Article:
A state-court's factual determinations are presumed correct on federal habeas review. See 28 U.S.C. § 2254(e)(1). A habeas petitioner may rebut this presumption of correctness only with clear and convincing evidence. Id.; Warren v. Smith, 161 F.3d 358, 360-361 (6th Cir. 1998). Moreover, habeas review is “limited to the record that was before the state court.” Cullen v. Pinholster, 563 U.S. 170, 181 (2011). Finally, a state court's review of a habeas petitioner's claim for “plain error” is equivalent to an adjudication on the merits and, therefore, AEDPA deference applies to such rulings. Stewart v. Trierweiler, 867 F.3d 633, 638 (6th Cir. 2017).

         III. ANALYSIS

         A. The Arrest

         The first habeas claim challenges the legality of Petitioner's arrest. Petitioner contends that there was no probable cause for his arrest, that he was detained for an investigation, and that his subsequent statement to the police was inadmissible as fruit of the poisonous tree.

         The Michigan Court of Appeals reviewed this claim for “plain error” affecting Petitioner's substantial rights because Petitioner did not preserve the issue for appellate review by raising it in the trial court.[3] The Court of Appeals then analyzed Petitioner's claim and concluded that his arrest was legal because the officers had reasonable cause to believe that Petitioner had committed a felony. The Court of Appeals noted that Petitioner's clothing matched the suspect's clothing, that he had a suspicious story about why he was sitting on a ledge by a vacant building before 6:00 a.m., and that there was a crowbar lying behind him.

         This Court finds it unnecessary to address the merits of Petitioner's claim because the Supreme Court held in Stone v. Powell, 428 U.S. 465 (1976), that, “where the State has provided an opportunity for full and fair litigation of a Fourth Amendment claim, a state prisoner may not be granted federal habeas corpus relief on the ground that evidence obtained in an unconstitutional search or seizure was introduced at his trial.” Id. at 494 (internal footnote omitted). Petitioner asserts in his reply brief that he did not have a full and fair opportunity to raise his claim in state court due to a breakdown in Michigan's procedural mechanism for raising Fourth Amendment claims. However, “the Powell ‘opportunity for full and fair consideration' means an available avenue for the prisoner to present his claim to the state courts, not an inquiry into the adequacy of the procedure actually used to resolve that particular claim.” Good v. Berghuis, 729 F.3d 636, 639 (6th Cir. 2013).

         “Michigan provide[s] an adequate avenue to raise a Fourth Amendment claim.” Hurick v. Woods, 672 Fed.Appx. 520, 535 (6th Cir. 2016), cert. denied, 138 S.Ct. 96 (2017). A defendant may file a motion to suppress evidence before or during trial, People v. Ferguson, 135 N.W.2d 357, 358-359 (Mich. 1965), and an appellate court may grant relief on a Fourth Amendment claim raised for the first time on appeal “if it appears from the trial record that[, ] had a motion to suppress been made[, ] it should have been granted.” People v. Moore, 216 N.W.2d 770, 773 (Mich. 1974). Although Petitioner apparently abandoned his Fourth Amendment claim in the state trial court, he subsequently raised the claim in the Michigan Court of Appeals and in the Michigan Supreme Court. Because he had an opportunity to present his claim in state court, this Court is precluded from granting him habeas corpus relief on his Fourth Amendment claim. Rashad v. Lafler, 675 F.3d 564, 570 (6th Cir. 2012).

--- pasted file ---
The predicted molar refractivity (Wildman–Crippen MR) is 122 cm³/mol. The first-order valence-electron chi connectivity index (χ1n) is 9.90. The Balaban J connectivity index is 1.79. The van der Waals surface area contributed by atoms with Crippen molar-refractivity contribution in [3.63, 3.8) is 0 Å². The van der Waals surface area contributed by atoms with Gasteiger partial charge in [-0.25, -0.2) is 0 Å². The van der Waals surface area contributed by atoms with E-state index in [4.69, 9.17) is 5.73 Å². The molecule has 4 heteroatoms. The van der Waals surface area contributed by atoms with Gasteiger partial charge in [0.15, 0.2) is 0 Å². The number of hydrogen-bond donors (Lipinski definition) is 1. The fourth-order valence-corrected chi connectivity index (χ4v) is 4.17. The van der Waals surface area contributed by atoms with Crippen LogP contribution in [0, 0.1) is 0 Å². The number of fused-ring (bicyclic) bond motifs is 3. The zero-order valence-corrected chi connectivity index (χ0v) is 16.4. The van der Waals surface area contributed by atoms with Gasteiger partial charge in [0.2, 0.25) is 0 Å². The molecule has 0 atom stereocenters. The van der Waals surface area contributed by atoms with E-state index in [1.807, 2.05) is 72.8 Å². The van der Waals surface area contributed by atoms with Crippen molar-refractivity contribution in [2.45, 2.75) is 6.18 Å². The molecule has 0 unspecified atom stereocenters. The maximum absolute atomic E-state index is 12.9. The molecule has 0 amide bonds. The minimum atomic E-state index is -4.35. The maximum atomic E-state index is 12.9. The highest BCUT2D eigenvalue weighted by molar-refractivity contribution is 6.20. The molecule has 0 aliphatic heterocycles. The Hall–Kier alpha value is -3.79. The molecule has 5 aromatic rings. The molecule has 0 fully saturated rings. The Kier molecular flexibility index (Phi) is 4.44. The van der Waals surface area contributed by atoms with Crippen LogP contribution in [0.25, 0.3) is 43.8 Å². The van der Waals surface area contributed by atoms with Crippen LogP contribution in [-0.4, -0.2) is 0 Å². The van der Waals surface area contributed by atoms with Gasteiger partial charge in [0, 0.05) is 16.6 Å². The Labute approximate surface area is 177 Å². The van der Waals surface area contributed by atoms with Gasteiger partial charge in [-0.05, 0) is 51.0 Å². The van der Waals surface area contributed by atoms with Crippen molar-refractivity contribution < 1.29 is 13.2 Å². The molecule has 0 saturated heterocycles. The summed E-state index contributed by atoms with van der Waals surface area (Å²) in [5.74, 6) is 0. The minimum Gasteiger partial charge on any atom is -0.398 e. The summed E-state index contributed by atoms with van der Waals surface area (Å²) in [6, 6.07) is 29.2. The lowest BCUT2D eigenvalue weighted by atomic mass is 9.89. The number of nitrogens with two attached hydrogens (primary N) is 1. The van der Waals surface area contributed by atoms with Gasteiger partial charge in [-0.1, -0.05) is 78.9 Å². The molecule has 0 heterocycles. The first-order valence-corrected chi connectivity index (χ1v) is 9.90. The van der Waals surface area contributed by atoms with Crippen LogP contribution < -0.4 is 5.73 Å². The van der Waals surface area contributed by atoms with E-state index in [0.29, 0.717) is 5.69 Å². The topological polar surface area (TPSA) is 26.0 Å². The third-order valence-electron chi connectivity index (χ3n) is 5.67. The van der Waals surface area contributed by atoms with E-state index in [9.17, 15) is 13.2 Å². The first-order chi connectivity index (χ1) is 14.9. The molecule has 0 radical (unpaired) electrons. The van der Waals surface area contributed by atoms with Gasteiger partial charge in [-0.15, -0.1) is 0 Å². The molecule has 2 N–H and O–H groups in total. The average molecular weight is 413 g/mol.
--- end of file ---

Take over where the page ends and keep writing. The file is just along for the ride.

B. Hearsay

         Petitioner alleges next that he was denied his right of confrontation by testimony about other break-ins on Eight Mile Road on the night in question and by Detective Borcyz' testimony that his thumb print was found at one of the Detroit businesses that was burglarized. Petitioner contends that the testimony was hearsay and that it violated his rights under the Confrontation Clause because he had no opportunity to cross-examine the witnesses who identified him as the perpetrator of the other crimes. The Michigan Court of Appeals adjudicated Petitioner's claim on the merits and concluded that the trial court erred in allowing evidence about Petitioner's fingerprint, but that the error was harmless.

         1. Clearly Established Supreme Court Law

         The Sixth Amendment to the United States Constitution guarantees defendants in criminal cases “the right . . . to be confronted with the witnesses against him.” U.S. Const. amend. VI. But “[a] witness's testimony against a defendant is . . . inadmissible unless the witness appears at trial or, if the witness is unavailable, the defendant had a prior opportunity for cross-examination.” Melenez-Diaz v. Massachusetts, 557 U.S. 305, 309 (2009) (citing Crawford v. Washington, 541 U.S. 36, 54 (2004)).

In Melendez-Diaz, the Supreme Court held that the admission of affidavits from forensic analysts who had performed drug analysis on evidence seized from a suspect but did not themselves testify violated the Confrontation Clause. 557 U.S. at 329, 129 S.Ct. 2527. Relying heavily on this decision, the Court in Bullcoming [v. New Mexico, 564 U.S. 647 (2011)] held that the Confrontation Clause barred the admission of a blood alcohol level test where the certifying analyst did not testify and the government instead relied on the testimony of another analyst familiar with the forensic procedures. The Bullcoming Court determined that the analyst's report, like the affidavit at issue in Melendez-Diaz, was testimonial ...